Sacramento Celebrates As City Council Approves Kings' Downtown Arena Plan
The Sacramento City Council last night "amid a festive atmosphere" at City Hall voted to "approve the construction of a new downtown arena for the Kings, ending years of effort and angst," according to a front-page piece by Lillis, Kasler & Bizjak of the SACRAMENTO BEE. The 7-2 vote "came after more than four hours of impassioned public testimony and deliberation" by the City Council. An "overflow crowd inside the Council chambers erupted into cheers of 'Sacramento' when the vote was tallied." Kings Managing Partner Vivek Ranadive addressed the crowd after the vote, saying, "You have our promise that we’re going to be unrelenting in our pursuit of excellence in creating the world’s greatest arena." The $477M arena includes a city contribution of $255M and $222M from the Kings. Attorney Patrick Soluri, who has filed a lawsuit challenging the arena plan, said that a PAC was "being formed to seek a referendum on the City Council’s vote." City officials said that the committee would "need to collect roughly 12,900 signatures from registered city voters within 60 calendar days" from today to force a public vote on the plan. Jim Cathcart, one of the leaders of a campaign that sought a public vote on city subsidies to sports facilities last year, said that a "group of 12 downtown residents planned to file a legal challenge to the arena’s environmental report." Kings President Chris Granger said that the team would "begin preparations to demolish Downtown Plaza within the next few days." Demolition is expected to "start in July, with construction of the arena scheduled to begin in November." The arena is "scheduled to be open" by September '16 (SACRAMENTO BEE, 5/21). City Council member Steve Hansen "voted for the project but beseeched the Kings ownership group to move quickly on ancillary development, including a hotel, condominiums and 1.5 million square feet of commercial development overall" (BIZJOURNALS.com, 5/20). Sacramento Mayor Kevin Johnson after the vote said, "We had our backs against the wall, but we defied the odds. We made a comeback for the ages and in doing so, I feel like we unleashed the very best that Sacramento has to offer" (AP, 5/20).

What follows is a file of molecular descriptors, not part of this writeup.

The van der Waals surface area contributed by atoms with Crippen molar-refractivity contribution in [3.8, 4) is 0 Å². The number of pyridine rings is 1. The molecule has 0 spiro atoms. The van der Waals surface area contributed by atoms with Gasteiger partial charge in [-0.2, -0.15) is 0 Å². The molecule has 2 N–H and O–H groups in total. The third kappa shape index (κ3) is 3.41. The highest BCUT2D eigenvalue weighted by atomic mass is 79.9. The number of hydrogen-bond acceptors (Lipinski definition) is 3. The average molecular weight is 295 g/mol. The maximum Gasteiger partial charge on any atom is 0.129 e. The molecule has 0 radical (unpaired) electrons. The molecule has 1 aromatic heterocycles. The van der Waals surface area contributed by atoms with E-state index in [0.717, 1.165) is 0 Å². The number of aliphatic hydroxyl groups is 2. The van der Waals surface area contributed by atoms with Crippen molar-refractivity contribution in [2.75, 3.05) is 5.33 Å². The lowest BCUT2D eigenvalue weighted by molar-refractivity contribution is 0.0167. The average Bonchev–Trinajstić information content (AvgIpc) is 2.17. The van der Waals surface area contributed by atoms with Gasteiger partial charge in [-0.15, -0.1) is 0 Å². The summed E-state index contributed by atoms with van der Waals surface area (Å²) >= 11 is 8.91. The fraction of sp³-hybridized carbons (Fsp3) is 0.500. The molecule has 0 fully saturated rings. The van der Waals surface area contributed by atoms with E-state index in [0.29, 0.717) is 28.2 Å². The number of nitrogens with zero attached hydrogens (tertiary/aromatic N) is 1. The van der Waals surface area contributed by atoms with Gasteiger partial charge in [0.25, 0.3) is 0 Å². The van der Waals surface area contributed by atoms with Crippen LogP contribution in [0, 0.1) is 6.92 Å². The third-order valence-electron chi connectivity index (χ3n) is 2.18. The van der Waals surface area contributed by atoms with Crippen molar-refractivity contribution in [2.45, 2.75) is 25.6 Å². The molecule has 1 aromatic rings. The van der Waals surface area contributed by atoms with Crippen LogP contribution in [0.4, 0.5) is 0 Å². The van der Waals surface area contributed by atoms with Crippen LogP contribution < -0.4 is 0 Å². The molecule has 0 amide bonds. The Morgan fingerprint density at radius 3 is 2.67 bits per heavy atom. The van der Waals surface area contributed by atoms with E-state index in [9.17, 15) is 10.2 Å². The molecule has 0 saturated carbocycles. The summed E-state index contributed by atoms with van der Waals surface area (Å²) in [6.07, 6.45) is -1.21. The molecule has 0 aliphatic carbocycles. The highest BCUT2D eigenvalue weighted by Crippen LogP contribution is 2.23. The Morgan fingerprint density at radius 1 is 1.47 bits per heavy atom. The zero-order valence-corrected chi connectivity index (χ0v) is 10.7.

WORTH THE RISK: In Sacramento, Marcos Breton writes there is "simply no such thing as a risk-free project," but the prospect of "doing nothing was even more frightening and carried an even greater probability for lasting regret." Many arena opponents "try to muddy their position by saying they’re not opposed to keeping the Kings; they are against the 'city subsidy' to build the arena." But the city’s $255M contribution "was the price of getting the deal done, so if you’re against it, you’re against keeping the Kings" (SACRAMENTO BEE, 5/21).